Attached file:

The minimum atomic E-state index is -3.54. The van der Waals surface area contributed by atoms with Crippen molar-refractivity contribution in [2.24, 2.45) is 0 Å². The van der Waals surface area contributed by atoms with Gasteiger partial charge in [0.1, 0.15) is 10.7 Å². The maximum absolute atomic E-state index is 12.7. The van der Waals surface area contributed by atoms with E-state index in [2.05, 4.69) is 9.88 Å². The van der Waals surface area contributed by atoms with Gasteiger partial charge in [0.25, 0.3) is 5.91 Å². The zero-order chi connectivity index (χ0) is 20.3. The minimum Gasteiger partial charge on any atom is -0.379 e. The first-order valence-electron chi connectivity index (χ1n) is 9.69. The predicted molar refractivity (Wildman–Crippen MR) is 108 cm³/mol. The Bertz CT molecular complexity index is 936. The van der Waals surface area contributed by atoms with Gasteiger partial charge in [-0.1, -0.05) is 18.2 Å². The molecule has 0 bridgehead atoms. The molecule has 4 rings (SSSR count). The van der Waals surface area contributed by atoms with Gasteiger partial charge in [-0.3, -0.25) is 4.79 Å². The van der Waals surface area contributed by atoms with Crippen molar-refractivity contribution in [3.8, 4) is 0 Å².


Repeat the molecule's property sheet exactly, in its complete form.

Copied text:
The minimum atomic E-state index is -3.54. The van der Waals surface area contributed by atoms with Crippen molar-refractivity contribution in [2.24, 2.45) is 0 Å². The van der Waals surface area contributed by atoms with Gasteiger partial charge in [0.1, 0.15) is 10.7 Å². The maximum absolute atomic E-state index is 12.7. The van der Waals surface area contributed by atoms with E-state index in [2.05, 4.69) is 9.88 Å². The van der Waals surface area contributed by atoms with Gasteiger partial charge in [0.25, 0.3) is 5.91 Å². The zero-order chi connectivity index (χ0) is 20.3. The minimum Gasteiger partial charge on any atom is -0.379 e. The first-order valence-electron chi connectivity index (χ1n) is 9.69. The predicted molar refractivity (Wildman–Crippen MR) is 108 cm³/mol. The Bertz CT molecular complexity index is 936. The van der Waals surface area contributed by atoms with Gasteiger partial charge in [-0.1, -0.05) is 18.2 Å². The molecule has 0 bridgehead atoms. The molecule has 4 rings (SSSR count). The van der Waals surface area contributed by atoms with Gasteiger partial charge in [-0.3, -0.25) is 4.79 Å². The van der Waals surface area contributed by atoms with Crippen molar-refractivity contribution in [3.8, 4) is 0 Å².